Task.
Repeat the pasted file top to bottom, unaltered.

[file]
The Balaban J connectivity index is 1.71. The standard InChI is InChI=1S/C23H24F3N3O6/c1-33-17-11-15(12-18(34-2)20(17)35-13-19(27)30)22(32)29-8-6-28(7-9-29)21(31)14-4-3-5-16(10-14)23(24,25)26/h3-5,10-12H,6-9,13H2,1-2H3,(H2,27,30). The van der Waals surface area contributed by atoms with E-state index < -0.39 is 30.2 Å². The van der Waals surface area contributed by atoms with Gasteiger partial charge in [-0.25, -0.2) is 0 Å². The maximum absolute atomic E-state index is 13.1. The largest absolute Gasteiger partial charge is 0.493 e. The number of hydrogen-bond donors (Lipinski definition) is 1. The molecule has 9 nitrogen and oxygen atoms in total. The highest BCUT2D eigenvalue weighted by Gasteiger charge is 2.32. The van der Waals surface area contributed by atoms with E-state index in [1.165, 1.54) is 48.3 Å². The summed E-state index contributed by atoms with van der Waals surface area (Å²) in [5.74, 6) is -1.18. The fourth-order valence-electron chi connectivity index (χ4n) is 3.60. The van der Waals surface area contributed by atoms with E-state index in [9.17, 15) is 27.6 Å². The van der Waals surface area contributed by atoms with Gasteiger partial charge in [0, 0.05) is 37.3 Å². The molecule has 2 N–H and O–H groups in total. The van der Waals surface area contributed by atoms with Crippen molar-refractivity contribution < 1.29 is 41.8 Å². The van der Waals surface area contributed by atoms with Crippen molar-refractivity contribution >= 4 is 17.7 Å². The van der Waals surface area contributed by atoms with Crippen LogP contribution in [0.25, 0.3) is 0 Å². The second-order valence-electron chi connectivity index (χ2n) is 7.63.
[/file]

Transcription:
The Balaban J connectivity index is 1.71. The standard InChI is InChI=1S/C23H24F3N3O6/c1-33-17-11-15(12-18(34-2)20(17)35-13-19(27)30)22(32)29-8-6-28(7-9-29)21(31)14-4-3-5-16(10-14)23(24,25)26/h3-5,10-12H,6-9,13H2,1-2H3,(H2,27,30). The van der Waals surface area contributed by atoms with E-state index < -0.39 is 30.2 Å². The van der Waals surface area contributed by atoms with Gasteiger partial charge in [-0.25, -0.2) is 0 Å². The maximum absolute atomic E-state index is 13.1. The largest absolute Gasteiger partial charge is 0.493 e. The number of hydrogen-bond donors (Lipinski definition) is 1. The molecule has 9 nitrogen and oxygen atoms in total. The highest BCUT2D eigenvalue weighted by Gasteiger charge is 2.32. The van der Waals surface area contributed by atoms with E-state index in [1.165, 1.54) is 48.3 Å². The summed E-state index contributed by atoms with van der Waals surface area (Å²) in [5.74, 6) is -1.18. The fourth-order valence-electron chi connectivity index (χ4n) is 3.60. The van der Waals surface area contributed by atoms with E-state index in [9.17, 15) is 27.6 Å². The van der Waals surface area contributed by atoms with Gasteiger partial charge in [0, 0.05) is 37.3 Å². The molecule has 2 N–H and O–H groups in total. The van der Waals surface area contributed by atoms with Crippen molar-refractivity contribution < 1.29 is 41.8 Å². The van der Waals surface area contributed by atoms with Crippen molar-refractivity contribution >= 4 is 17.7 Å². The van der Waals surface area contributed by atoms with Crippen LogP contribution in [0.25, 0.3) is 0 Å². The second-order valence-electron chi connectivity index (χ2n) is 7.63.